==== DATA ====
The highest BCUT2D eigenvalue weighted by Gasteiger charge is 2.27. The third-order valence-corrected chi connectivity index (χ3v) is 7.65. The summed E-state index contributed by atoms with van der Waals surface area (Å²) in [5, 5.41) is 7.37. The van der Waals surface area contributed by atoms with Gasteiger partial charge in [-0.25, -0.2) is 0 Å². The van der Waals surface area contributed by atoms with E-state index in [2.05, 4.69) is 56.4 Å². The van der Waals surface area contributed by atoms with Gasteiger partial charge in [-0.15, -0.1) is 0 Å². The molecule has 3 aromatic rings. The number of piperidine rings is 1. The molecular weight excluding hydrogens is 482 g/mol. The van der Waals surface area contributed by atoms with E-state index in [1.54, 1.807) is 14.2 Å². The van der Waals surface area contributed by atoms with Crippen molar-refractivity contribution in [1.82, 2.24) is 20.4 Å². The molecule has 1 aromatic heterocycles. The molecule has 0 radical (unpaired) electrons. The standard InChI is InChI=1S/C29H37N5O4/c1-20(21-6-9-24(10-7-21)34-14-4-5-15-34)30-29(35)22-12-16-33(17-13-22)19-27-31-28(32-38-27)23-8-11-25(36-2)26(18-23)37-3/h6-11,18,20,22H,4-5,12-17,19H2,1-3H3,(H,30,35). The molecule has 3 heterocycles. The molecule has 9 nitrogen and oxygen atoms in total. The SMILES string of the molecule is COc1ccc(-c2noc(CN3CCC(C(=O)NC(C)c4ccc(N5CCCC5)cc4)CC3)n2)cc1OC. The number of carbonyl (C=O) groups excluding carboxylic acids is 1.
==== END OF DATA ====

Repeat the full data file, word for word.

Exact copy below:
The highest BCUT2D eigenvalue weighted by Gasteiger charge is 2.27. The third-order valence-corrected chi connectivity index (χ3v) is 7.65. The summed E-state index contributed by atoms with van der Waals surface area (Å²) in [5, 5.41) is 7.37. The van der Waals surface area contributed by atoms with Gasteiger partial charge in [-0.25, -0.2) is 0 Å². The van der Waals surface area contributed by atoms with E-state index in [2.05, 4.69) is 56.4 Å². The van der Waals surface area contributed by atoms with Gasteiger partial charge in [-0.15, -0.1) is 0 Å². The molecule has 3 aromatic rings. The number of piperidine rings is 1. The molecular weight excluding hydrogens is 482 g/mol. The van der Waals surface area contributed by atoms with E-state index in [1.54, 1.807) is 14.2 Å². The van der Waals surface area contributed by atoms with Crippen molar-refractivity contribution in [1.82, 2.24) is 20.4 Å². The molecule has 1 aromatic heterocycles. The molecule has 0 radical (unpaired) electrons. The standard InChI is InChI=1S/C29H37N5O4/c1-20(21-6-9-24(10-7-21)34-14-4-5-15-34)30-29(35)22-12-16-33(17-13-22)19-27-31-28(32-38-27)23-8-11-25(36-2)26(18-23)37-3/h6-11,18,20,22H,4-5,12-17,19H2,1-3H3,(H,30,35). The molecule has 3 heterocycles. The molecule has 9 nitrogen and oxygen atoms in total. The SMILES string of the molecule is COc1ccc(-c2noc(CN3CCC(C(=O)NC(C)c4ccc(N5CCCC5)cc4)CC3)n2)cc1OC. The number of carbonyl (C=O) groups excluding carboxylic acids is 1.